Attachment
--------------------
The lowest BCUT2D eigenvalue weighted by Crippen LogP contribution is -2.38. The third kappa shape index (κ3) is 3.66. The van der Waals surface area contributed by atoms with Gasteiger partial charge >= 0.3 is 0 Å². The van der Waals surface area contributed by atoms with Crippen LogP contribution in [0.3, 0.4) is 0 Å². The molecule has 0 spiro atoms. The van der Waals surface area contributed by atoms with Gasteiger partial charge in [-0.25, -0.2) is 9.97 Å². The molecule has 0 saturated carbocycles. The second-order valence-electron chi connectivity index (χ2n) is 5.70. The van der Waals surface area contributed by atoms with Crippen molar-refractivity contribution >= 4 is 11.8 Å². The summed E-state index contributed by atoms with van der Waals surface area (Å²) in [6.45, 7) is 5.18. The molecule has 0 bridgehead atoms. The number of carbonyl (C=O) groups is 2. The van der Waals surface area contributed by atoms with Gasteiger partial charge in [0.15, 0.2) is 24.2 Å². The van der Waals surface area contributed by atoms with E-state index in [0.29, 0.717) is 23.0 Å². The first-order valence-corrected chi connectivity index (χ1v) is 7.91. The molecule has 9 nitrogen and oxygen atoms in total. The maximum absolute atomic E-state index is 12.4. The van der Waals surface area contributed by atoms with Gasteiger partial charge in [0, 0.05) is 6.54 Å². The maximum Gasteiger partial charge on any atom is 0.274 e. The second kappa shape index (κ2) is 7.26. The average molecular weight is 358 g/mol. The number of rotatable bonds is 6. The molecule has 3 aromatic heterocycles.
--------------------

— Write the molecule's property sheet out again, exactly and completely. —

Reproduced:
The lowest BCUT2D eigenvalue weighted by Crippen LogP contribution is -2.38. The third kappa shape index (κ3) is 3.66. The van der Waals surface area contributed by atoms with Gasteiger partial charge >= 0.3 is 0 Å². The van der Waals surface area contributed by atoms with Crippen LogP contribution in [0.3, 0.4) is 0 Å². The molecule has 0 spiro atoms. The van der Waals surface area contributed by atoms with Gasteiger partial charge in [-0.25, -0.2) is 9.97 Å². The molecule has 0 saturated carbocycles. The second-order valence-electron chi connectivity index (χ2n) is 5.70. The van der Waals surface area contributed by atoms with Crippen molar-refractivity contribution >= 4 is 11.8 Å². The summed E-state index contributed by atoms with van der Waals surface area (Å²) in [6.45, 7) is 5.18. The molecule has 0 bridgehead atoms. The number of carbonyl (C=O) groups is 2. The van der Waals surface area contributed by atoms with Gasteiger partial charge in [0.15, 0.2) is 24.2 Å². The van der Waals surface area contributed by atoms with E-state index in [0.29, 0.717) is 23.0 Å². The first-order valence-corrected chi connectivity index (χ1v) is 7.91. The molecule has 9 nitrogen and oxygen atoms in total. The maximum absolute atomic E-state index is 12.4. The van der Waals surface area contributed by atoms with Gasteiger partial charge in [0, 0.05) is 6.54 Å². The maximum Gasteiger partial charge on any atom is 0.274 e. The second kappa shape index (κ2) is 7.26. The average molecular weight is 358 g/mol. The number of rotatable bonds is 6. The molecule has 3 aromatic heterocycles.